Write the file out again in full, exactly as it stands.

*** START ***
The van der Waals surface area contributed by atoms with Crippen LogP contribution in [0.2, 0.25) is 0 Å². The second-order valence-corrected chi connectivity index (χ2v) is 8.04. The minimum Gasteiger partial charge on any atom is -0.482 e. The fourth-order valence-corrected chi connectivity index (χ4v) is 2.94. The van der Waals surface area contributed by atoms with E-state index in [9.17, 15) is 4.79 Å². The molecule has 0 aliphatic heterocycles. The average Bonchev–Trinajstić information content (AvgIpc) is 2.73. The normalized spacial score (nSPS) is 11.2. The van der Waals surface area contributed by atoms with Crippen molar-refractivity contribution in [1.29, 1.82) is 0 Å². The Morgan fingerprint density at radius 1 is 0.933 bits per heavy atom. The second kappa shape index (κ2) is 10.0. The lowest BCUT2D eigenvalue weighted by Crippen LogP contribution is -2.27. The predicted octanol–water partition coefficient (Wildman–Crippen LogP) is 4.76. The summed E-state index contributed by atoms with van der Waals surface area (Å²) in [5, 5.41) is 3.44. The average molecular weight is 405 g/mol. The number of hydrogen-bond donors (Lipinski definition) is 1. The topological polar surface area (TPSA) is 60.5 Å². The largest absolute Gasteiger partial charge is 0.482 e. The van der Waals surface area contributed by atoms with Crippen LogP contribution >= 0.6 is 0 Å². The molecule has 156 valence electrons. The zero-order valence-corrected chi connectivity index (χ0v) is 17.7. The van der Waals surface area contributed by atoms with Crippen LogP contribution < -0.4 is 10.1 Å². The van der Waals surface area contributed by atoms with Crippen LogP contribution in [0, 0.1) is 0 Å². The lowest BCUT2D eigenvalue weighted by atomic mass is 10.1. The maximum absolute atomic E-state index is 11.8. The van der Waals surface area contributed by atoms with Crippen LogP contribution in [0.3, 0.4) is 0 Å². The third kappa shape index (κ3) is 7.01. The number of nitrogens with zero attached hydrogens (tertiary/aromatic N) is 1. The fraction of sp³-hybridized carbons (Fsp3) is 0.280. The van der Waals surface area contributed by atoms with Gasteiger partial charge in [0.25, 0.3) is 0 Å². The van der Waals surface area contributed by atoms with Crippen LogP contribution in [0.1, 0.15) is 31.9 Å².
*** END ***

The van der Waals surface area contributed by atoms with Crippen LogP contribution in [0.2, 0.25) is 0 Å². The second-order valence-corrected chi connectivity index (χ2v) is 8.04. The minimum Gasteiger partial charge on any atom is -0.482 e. The fourth-order valence-corrected chi connectivity index (χ4v) is 2.94. The van der Waals surface area contributed by atoms with E-state index in [9.17, 15) is 4.79 Å². The molecule has 0 aliphatic heterocycles. The average Bonchev–Trinajstić information content (AvgIpc) is 2.73. The normalized spacial score (nSPS) is 11.2. The van der Waals surface area contributed by atoms with Crippen molar-refractivity contribution in [1.29, 1.82) is 0 Å². The Morgan fingerprint density at radius 1 is 0.933 bits per heavy atom. The second kappa shape index (κ2) is 10.0. The lowest BCUT2D eigenvalue weighted by Crippen LogP contribution is -2.27. The predicted octanol–water partition coefficient (Wildman–Crippen LogP) is 4.76. The summed E-state index contributed by atoms with van der Waals surface area (Å²) in [5, 5.41) is 3.44. The average molecular weight is 405 g/mol. The number of hydrogen-bond donors (Lipinski definition) is 1. The topological polar surface area (TPSA) is 60.5 Å². The largest absolute Gasteiger partial charge is 0.482 e. The van der Waals surface area contributed by atoms with Crippen LogP contribution >= 0.6 is 0 Å². The molecule has 156 valence electrons. The zero-order valence-corrected chi connectivity index (χ0v) is 17.7. The van der Waals surface area contributed by atoms with Crippen LogP contribution < -0.4 is 10.1 Å². The van der Waals surface area contributed by atoms with Crippen LogP contribution in [0, 0.1) is 0 Å². The lowest BCUT2D eigenvalue weighted by atomic mass is 10.1. The maximum absolute atomic E-state index is 11.8. The van der Waals surface area contributed by atoms with Crippen LogP contribution in [0.3, 0.4) is 0 Å². The third kappa shape index (κ3) is 7.01. The number of nitrogens with zero attached hydrogens (tertiary/aromatic N) is 1. The fraction of sp³-hybridized carbons (Fsp3) is 0.280. The van der Waals surface area contributed by atoms with Gasteiger partial charge in [0.25, 0.3) is 0 Å². The van der Waals surface area contributed by atoms with Crippen LogP contribution in [0.1, 0.15) is 31.9 Å².